Although we found a good oral health between children and adolescents with autism and a positive association between caregiver literacy and OHRQoL, most children were bottle-fed and consumed cariogenic foods and beverages. Evidence is known about the role of non-milk extrinsic sugars in the etiology of dental caries,31–33 but the effects of cariogenic diet might be weaker for children who brush their teeth with fluoride toothpaste or who have greater exposure to fluoridated water.34 In addition, the children and adolescents included in this study may have consumed acceptable levels of sugar over the lifetime, which may have contributed to the low prevalence of dental caries. Unfortunately, we were unable to provide a dose-response relationship between sugar intake and dental caries for these children. Since there is a progressive linear increase in dental caries throughout life due to the cumulative nature of disease,35,36 nutrition education and counseling are necessary for these mothers in order to reduce the frequency exposure to cariogenic foods, maintaining the use of fluoride toothpaste, and encouraging uptake of dental services.

To our knowledge, only two studies performed in Saudi Arab12 and India17 were conducted to assess the OHRQoL of children with autism by using the P-CPQ questionnaire. In both studies, scores of P-CPQ were higher than found in our study, which may be related to the socioeconomic characteristics and oral health of the study population. However, only the study performed in India17 evaluated the oral health status and its correlation with QoL. A significant correlation was found between dental caries indices and oral symptoms in children with autism, in contrast to the observed in the present study. Higher scores of functional limitation were also found among children with autism in both studies,12,17 which may be related to self-inflicting habits, eating disorders, and sleep disturbances commonly found in these children.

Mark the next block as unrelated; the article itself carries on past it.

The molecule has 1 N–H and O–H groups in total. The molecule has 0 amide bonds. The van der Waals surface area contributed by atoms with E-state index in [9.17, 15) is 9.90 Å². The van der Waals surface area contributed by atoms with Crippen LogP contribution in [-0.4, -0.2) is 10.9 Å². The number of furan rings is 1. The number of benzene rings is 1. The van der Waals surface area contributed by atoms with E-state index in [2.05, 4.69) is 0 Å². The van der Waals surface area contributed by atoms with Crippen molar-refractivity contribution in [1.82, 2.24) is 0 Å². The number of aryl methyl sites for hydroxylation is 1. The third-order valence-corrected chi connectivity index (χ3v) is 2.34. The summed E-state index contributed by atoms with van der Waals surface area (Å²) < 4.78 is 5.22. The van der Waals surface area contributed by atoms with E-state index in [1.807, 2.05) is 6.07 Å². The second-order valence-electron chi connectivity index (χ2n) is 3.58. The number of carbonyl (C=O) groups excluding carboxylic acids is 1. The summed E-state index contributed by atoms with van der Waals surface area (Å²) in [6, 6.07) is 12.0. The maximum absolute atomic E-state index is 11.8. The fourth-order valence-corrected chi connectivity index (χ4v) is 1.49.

It was demonstrated that the integrated performance of health professionals and teachers in family dynamics results in improved QoL and in the capacity of caregivers to cope with the symptoms of children with autism.37 Living with a child with autism requires restructuring of family arrangements, which may lead in parental emotional and physical overload and reduction of family QoL.37 Although the effects of autism on family QoL have been well described,10,38,39 we found low scores of FIS and a lack of association between oral health status and family QoL among children and adolescents with autism in the present study, which may related to the positive parental adjustment to the condition of the child. It has been suggested that parents of children with autism who possess indicators of resilience are better able to manage the adversity associated with caring for children.40

Our study has some limitations. First, the convenience sample used for this study may lead in selection bias and lack of generalizability (external validity). Second, parent’s perception of their child’s QoL may not accurately reflect this reality. Third, the lack of a multidimensional analysis to evaluate the influence of a cultural background, comorbidities, and other socio-behavioural risk factors in the OHRQoL in children witha autism. Furthermore, longitudinal studies are needed to evaluate how parents/caregivers perceived OHRQoL over time.


This study suggested that the caregiver literacy has play a role on the OHRQoL in children and adolescents with autism. Further studies with larger sample size are needed to evaluate the influence of other oral health measures on the QoL in this population.





Conflicts of interest

The authors declare that there is no conflict of interest.